- The Washington Times - Thursday, March 20, 2003

President Bush last night told the nation he had begun a military assault on Iraq to disarm Saddam Hussein and said the U.S. military would use "decisive force" and "accept no outcome but victory."
In a somber, four-minute address to the nation slightly more than two hours after his deadline for the Iraqi dictator and his sons to leave Baghdad, the president said the campaign may be "longer and more difficult than some predict," but pledged to lead America "through this time of peril and carry on the work of peace."
"Now that conflict has come, the only way to limit its duration is to apply decisive force. And I assure you, this will not be a campaign of half-measures, and we will accept no outcome but victory," Mr. Bush said from the Oval Office.
Earlier yesterday, Mr. Bush had officially notified Congress that war with Iraq was imminent, clearing the way for a military strike.
Final precursor
In what was seen as the final legal precursor to war, Mr. Bush sent a three-paragraph letter to Congress asserting his authority for the "use of military force against Iraq."
Mr. Bush said he is "acting pursuant to the Constitution" and the requirements of Congress' October resolution that authorized the president to use force to strip Iraq of any weapons of mass destruction.
"Nothing that has occurred in the past twelve years, the past twelve months, the past twelve weeks, or the past twelve days provides any basis for concluding that further diplomatic or other peaceful means will adequately protect the national security of the United States from the continuing threat posed by Iraq," said an accompanying seven-page report that summarized the administration's legal and strategic rationales for war.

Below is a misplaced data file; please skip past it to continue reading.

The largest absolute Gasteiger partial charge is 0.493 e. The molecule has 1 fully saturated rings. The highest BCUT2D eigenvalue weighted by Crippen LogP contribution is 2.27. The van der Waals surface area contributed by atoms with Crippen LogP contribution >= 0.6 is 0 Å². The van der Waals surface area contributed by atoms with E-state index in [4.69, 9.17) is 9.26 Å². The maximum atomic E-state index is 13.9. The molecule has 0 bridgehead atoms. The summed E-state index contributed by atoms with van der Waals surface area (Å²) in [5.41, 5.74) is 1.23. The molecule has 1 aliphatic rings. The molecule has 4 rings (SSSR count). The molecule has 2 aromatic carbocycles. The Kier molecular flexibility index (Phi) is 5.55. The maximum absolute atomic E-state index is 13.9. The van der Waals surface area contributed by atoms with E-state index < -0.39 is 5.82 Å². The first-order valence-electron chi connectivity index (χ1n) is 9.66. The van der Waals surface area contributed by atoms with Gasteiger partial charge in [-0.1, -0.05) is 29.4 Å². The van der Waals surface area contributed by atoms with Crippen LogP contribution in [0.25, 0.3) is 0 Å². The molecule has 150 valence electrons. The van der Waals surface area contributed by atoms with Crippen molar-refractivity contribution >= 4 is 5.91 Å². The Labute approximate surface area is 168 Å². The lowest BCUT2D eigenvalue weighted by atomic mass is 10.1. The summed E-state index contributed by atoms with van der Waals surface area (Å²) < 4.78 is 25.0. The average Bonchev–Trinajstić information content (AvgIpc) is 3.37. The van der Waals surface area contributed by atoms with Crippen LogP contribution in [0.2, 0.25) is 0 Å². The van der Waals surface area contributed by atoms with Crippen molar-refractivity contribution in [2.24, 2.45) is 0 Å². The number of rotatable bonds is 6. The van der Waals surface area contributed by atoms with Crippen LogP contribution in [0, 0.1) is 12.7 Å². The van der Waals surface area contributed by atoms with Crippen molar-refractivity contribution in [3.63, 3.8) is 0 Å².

The president spoke last night after a handful of U.S. Air Force stealth fighter-bombers struck with about three dozen Tomahawk cruise missiles and precision-guided bombs against a site near Baghdad, where Iraqi leaders were thought to be, U.S. government officials said.
"My fellow citizens, at this hour, American and coalition forces are in the early stages of military operations to disarm Iraq, to free its people and to defend the world from grave danger," he said.
"On my orders, coalition forces have begun striking selected targets of military importance to undermine Saddam Hussein's ability to wage war. These are opening stages of what will be a broad and concerted campaign."
Giving the order
More than six months after pleading with the United Nations to enforce its own resolutions ordering Saddam to disarm, Mr. Bush said in last night's speech that the United States cannot risk the possibility that the dictator will join forces with terrorists and attack America.